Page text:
College visits have always been an “American thing”. With more than four thousand universities and colleges located across the vast country of the United States, school visits are extremely important for a student to gauge whether they would like to spend four years in that environment. Besides the fact that many universities track whether students make college visits to them, U.S. college visits are also immensely helpful to students when it’s time to write the many supplement essays. After all, it can be hard to write hundreds of words about a school you’ve never been to when each school has their own quirks and specialties.
So, what about UK students? The simple answer? No! It is not necessary. But visits can be very informative.
Let’s start with why it’s not necessary. The U.K. is a much smaller country compared to the U.S., geographically speaking. There are only around 160 universities located in the British Isles. That really does narrow down students’ choices. And most students are actually looking at and competing for the same 20 universities, depending on their chosen course. Furthermore, U.K. universities offer very limited numbers of guided campus tours, with most being hosted during the school year with limited availability in the summer. So, even if you do visit, the number of things you can access may be limited.
When parents and/or students ask me if it’s necessary to do college visits, I often tell them that visits can be helpful in gaining exposure and making better-informed decisions but are rarely the deciding factor in forming school lists. At the end of the day, would a student choose a school with a nicer view over one that offers a more suitable program? For example, a student that wishes to attain a pure Economics degree picking between Oxford or Cambridge can only pick the latter because Oxford only offers Economics as part of the Economics and Management degree. Then, even if you had visited and preferred Oxford, it really wouldn’t make sense to pick the latter when your chosen course is not available there.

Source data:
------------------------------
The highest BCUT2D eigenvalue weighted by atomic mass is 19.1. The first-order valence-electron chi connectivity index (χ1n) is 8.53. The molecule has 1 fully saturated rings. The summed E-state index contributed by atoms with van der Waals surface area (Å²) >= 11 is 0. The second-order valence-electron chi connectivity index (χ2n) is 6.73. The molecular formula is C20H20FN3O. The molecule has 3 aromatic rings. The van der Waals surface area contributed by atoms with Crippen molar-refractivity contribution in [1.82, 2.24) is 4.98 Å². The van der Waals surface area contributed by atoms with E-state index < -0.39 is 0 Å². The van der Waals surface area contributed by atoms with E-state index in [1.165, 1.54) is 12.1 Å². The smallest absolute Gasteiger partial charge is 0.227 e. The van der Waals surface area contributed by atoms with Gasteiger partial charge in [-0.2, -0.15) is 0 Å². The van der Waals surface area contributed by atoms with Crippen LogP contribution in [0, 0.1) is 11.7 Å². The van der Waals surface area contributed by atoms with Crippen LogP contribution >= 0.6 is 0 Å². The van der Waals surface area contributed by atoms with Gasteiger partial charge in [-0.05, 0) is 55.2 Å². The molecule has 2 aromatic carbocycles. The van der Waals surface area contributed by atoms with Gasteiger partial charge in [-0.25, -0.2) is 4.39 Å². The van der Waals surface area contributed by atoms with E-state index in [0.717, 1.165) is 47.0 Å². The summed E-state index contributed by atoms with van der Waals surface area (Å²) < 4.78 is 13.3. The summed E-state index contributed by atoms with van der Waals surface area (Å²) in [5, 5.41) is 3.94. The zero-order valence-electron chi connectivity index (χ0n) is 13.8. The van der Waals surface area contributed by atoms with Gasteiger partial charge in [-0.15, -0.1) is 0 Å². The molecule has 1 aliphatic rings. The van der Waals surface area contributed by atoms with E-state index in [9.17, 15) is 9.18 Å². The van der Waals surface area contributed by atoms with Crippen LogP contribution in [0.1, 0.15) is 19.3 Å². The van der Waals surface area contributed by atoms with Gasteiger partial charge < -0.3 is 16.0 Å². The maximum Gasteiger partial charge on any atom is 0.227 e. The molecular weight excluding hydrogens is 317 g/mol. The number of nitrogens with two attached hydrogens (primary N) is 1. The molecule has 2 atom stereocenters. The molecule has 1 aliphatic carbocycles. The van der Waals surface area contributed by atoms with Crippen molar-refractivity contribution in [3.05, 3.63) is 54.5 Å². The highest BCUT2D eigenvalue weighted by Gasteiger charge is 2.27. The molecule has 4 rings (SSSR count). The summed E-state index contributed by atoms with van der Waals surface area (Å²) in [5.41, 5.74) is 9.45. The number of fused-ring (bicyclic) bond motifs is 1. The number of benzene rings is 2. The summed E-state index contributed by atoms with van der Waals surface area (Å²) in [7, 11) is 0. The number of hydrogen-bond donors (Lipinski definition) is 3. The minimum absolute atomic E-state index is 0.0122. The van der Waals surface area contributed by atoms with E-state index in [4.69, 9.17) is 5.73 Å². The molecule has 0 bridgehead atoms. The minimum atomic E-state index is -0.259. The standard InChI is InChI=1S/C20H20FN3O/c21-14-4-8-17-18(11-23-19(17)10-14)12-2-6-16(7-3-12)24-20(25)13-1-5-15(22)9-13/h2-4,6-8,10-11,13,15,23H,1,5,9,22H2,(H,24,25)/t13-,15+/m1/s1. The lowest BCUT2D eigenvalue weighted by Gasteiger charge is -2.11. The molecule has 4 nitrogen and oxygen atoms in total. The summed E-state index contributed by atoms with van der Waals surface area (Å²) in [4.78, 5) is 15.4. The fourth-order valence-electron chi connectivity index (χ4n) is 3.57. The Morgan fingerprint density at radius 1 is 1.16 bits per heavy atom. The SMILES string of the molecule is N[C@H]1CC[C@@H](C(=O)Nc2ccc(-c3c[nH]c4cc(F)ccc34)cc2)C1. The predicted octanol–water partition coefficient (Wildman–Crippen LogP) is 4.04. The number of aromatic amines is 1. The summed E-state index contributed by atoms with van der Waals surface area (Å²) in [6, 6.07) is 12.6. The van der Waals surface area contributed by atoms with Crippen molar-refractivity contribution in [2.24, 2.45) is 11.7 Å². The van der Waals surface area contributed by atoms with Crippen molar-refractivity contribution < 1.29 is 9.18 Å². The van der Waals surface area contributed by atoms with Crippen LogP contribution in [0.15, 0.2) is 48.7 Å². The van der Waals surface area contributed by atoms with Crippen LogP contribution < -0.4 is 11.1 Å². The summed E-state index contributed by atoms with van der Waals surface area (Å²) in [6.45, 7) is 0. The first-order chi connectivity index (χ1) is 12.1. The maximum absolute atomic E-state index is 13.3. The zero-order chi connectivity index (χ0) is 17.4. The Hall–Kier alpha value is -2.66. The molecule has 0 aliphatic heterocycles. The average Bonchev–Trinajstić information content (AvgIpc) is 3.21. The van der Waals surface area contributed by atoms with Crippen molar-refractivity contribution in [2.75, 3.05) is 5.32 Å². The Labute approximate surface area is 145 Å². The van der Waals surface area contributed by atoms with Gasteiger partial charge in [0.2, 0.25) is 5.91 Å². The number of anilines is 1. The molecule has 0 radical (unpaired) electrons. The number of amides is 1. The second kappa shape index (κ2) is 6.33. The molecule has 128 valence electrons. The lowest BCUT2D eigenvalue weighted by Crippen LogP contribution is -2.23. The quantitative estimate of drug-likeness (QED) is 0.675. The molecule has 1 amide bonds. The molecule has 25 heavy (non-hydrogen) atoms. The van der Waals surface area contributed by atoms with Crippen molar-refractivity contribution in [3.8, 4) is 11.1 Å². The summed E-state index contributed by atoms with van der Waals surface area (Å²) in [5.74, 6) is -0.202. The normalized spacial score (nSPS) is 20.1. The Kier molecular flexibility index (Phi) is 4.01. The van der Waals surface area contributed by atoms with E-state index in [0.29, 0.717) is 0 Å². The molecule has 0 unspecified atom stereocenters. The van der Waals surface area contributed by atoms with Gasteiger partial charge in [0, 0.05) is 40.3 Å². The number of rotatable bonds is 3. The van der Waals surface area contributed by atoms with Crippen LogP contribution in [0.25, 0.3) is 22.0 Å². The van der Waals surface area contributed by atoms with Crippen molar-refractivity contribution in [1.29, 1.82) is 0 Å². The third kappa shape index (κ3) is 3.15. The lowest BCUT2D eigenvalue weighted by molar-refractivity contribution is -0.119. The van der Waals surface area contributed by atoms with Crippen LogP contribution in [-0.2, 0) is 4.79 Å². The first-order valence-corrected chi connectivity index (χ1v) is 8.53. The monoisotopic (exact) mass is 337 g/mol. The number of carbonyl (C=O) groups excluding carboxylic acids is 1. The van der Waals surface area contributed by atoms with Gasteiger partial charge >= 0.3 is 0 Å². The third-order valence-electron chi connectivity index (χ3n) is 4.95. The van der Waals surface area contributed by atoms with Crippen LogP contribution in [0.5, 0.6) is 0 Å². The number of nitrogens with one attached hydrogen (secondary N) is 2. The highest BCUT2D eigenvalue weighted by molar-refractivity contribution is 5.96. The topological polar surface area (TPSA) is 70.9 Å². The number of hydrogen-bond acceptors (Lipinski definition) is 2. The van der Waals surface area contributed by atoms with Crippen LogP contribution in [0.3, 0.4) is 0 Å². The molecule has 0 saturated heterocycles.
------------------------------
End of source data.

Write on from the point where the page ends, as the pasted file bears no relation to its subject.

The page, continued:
So, my advice is always: it’s not necessary, but it can be beneficial. The U.K. is a very different country from Hong Kong. The experience of studying in London (even different parts of London!), the countryside, industrial towns, Wales or Scotland can vary drastically from each other. I’ve had students who were thoroughly surprised by how beautiful they found Durham and how much they liked the university’s inter-collegiate system. I had another who realized that they wanted somewhere more urban after visiting the very remote St. Andrews. I’ve also had an Engineering student visit the University of Manchester and the University of Sheffield to see if he would be open to these towns. He was! He did tell me he preferred being in Manchester as he was a Manchester United fan, and the program he chose suited him better there as well. So at the end of the day, he made a decision with more information after the visits but ultimately still chose to prioritise picking the right program for himself.
Even though university visits are not necessary, if you have the time and can afford to go, I would encourage you to visit, though I would warn against judging the campus culture during self-guided tours, especially during the summers when classes are not open. At the end of the day, professors are off, and students are also enjoying their summer not being at university!
Personally, I visited the U.K. with my family when I was thirteen. I visited Brighton and was not fond of the small-town life. But I absolutely fell in love with London and knew I would enjoy my life there. I was not wrong. I prioritised my applications to London schools, knowing that I would enjoy my life immensely. Amongst the London colleges I was accepted to, I did not pick the one with the nicest campus. I must be honest that LSE, though well equipped with good facilities, does not have the most beautiful campus. But in the end, I was convinced I made the right choice, even when LSE and law school were overwhelming at times, I never, for one second, was ungrateful to be in the city and have the ability to enjoy everything that London has to offer.
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By Antonia Chui, Managing Director